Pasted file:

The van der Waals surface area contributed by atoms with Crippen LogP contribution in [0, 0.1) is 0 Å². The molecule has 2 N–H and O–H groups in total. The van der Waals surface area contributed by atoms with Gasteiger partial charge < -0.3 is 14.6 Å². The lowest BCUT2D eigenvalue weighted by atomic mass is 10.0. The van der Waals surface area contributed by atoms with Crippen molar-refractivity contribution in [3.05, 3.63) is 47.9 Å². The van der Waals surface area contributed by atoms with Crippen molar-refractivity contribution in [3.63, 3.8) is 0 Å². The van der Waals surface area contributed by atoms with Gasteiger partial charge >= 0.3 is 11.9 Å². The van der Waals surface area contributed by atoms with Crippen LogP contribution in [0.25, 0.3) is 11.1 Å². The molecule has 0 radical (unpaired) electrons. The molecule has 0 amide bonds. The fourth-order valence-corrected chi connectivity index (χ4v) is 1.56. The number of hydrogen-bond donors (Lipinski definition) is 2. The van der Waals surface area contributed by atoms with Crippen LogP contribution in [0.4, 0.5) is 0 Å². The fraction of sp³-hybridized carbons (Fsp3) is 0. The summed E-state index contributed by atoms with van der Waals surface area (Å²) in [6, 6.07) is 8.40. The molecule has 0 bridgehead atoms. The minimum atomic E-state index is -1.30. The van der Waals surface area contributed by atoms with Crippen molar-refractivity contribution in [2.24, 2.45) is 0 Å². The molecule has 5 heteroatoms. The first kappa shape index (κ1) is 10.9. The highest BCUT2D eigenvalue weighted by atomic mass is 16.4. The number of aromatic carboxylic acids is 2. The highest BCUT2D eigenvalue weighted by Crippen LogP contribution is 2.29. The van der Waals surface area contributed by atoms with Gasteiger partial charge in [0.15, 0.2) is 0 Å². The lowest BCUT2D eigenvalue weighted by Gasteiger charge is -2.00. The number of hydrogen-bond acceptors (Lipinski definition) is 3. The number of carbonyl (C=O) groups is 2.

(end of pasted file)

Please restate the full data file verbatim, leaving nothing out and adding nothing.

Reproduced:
The van der Waals surface area contributed by atoms with Crippen LogP contribution in [0, 0.1) is 0 Å². The molecule has 2 N–H and O–H groups in total. The van der Waals surface area contributed by atoms with Gasteiger partial charge < -0.3 is 14.6 Å². The lowest BCUT2D eigenvalue weighted by atomic mass is 10.0. The van der Waals surface area contributed by atoms with Crippen molar-refractivity contribution in [3.05, 3.63) is 47.9 Å². The van der Waals surface area contributed by atoms with Crippen molar-refractivity contribution in [3.63, 3.8) is 0 Å². The van der Waals surface area contributed by atoms with Gasteiger partial charge >= 0.3 is 11.9 Å². The van der Waals surface area contributed by atoms with Crippen LogP contribution in [0.25, 0.3) is 11.1 Å². The molecule has 0 radical (unpaired) electrons. The molecule has 0 amide bonds. The fourth-order valence-corrected chi connectivity index (χ4v) is 1.56. The number of hydrogen-bond donors (Lipinski definition) is 2. The van der Waals surface area contributed by atoms with Crippen LogP contribution in [0.4, 0.5) is 0 Å². The fraction of sp³-hybridized carbons (Fsp3) is 0. The summed E-state index contributed by atoms with van der Waals surface area (Å²) in [6, 6.07) is 8.40. The molecule has 0 bridgehead atoms. The minimum atomic E-state index is -1.30. The van der Waals surface area contributed by atoms with Crippen molar-refractivity contribution in [2.24, 2.45) is 0 Å². The molecule has 5 heteroatoms. The first kappa shape index (κ1) is 10.9. The highest BCUT2D eigenvalue weighted by atomic mass is 16.4. The number of aromatic carboxylic acids is 2. The highest BCUT2D eigenvalue weighted by Crippen LogP contribution is 2.29. The van der Waals surface area contributed by atoms with Gasteiger partial charge in [0.15, 0.2) is 0 Å². The lowest BCUT2D eigenvalue weighted by Gasteiger charge is -2.00. The number of hydrogen-bond acceptors (Lipinski definition) is 3. The number of carbonyl (C=O) groups is 2.